Drug plan coverage rules

Call your Medicare drug plan to find out the specific drug coverage rules for your plan.

Medicare drug plans may have these coverage rules:

Medication safety checks

Before the pharmacy fills your prescriptions, your plan and pharmacy perform additional safety checks, like:

  • Checking for drug interactions and incorrect dosages
  • Checking for possible unsafe amounts of opioid pain medications (like oxycodone and hydrocodone)
  • Limiting the day’s supply of a first prescription for opioids to an initial 7-day supply or less
  • Limiting use of opioids at the same time as benzodiazepines (like alprazolam (Xanax®), diazepam (Valium®), or clonazepam (Klonopin®)), commonly used for anxiety and sleep

Opioid pain medicine can help with certain types of pain, but have risks and side effects (like addiction, overdose, and death). These can increase when you take opioids with certain other drugs, like benzodiazepines, anti-seizure medications, gabapentin, muscle relaxers, certain antidepressants, and drugs for sleeping problems. Check with your doctor or pharmacist if you have questions about risks or side effects.

If your pharmacy can’t fill your prescription as written, the pharmacist will give you a notice explaining how you or your doctor can call or write to your plan to ask for a coverage decision, including an exception to a plan coverage rule. You may also ask your plan for a decision before you go to the pharmacy, so you’ll know ahead of time if your plan will cover the drug.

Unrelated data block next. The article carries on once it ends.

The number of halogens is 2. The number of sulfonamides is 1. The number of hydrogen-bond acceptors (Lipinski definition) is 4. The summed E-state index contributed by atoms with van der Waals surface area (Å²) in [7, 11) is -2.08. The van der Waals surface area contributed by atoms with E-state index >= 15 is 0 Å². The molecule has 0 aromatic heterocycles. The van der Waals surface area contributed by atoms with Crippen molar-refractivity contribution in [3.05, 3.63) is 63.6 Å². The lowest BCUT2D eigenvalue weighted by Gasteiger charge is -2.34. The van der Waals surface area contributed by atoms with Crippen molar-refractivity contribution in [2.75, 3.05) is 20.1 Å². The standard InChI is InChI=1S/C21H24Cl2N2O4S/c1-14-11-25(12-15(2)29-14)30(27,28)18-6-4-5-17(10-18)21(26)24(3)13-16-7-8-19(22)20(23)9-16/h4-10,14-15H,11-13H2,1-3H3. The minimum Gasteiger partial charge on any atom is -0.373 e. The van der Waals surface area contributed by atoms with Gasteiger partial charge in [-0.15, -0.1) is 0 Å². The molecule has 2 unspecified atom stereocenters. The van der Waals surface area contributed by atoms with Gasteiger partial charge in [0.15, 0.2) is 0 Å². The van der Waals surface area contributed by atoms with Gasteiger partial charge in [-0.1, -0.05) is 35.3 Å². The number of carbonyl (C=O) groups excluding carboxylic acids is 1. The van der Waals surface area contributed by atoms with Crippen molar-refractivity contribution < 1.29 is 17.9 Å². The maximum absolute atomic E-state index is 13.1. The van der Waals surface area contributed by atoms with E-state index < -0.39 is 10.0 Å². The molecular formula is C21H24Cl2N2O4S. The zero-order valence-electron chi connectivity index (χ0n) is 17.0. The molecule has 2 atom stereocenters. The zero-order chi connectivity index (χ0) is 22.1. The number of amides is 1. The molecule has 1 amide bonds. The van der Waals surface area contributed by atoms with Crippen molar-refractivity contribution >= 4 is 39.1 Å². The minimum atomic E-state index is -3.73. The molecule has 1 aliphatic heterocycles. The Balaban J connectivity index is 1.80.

Drug management programs

Medicare drug plans and health plans with drug coverage have a drug management program in place to help people at risk for prescription drug abuse. If you get opioid prescriptions from multiple doctors or pharmacies, or if you have a history of opioid-related overdose, your plan may talk with your doctor(s) to make sure you need these drugs and that you’re using them safely.

If your plan decides your use of prescription opioids and benzodiazepines may not be safe, the plan may limit your coverage of these drugs under its drug management program. Your plan may require you to get these drugs only from certain doctors or pharmacies to better coordinate your health care.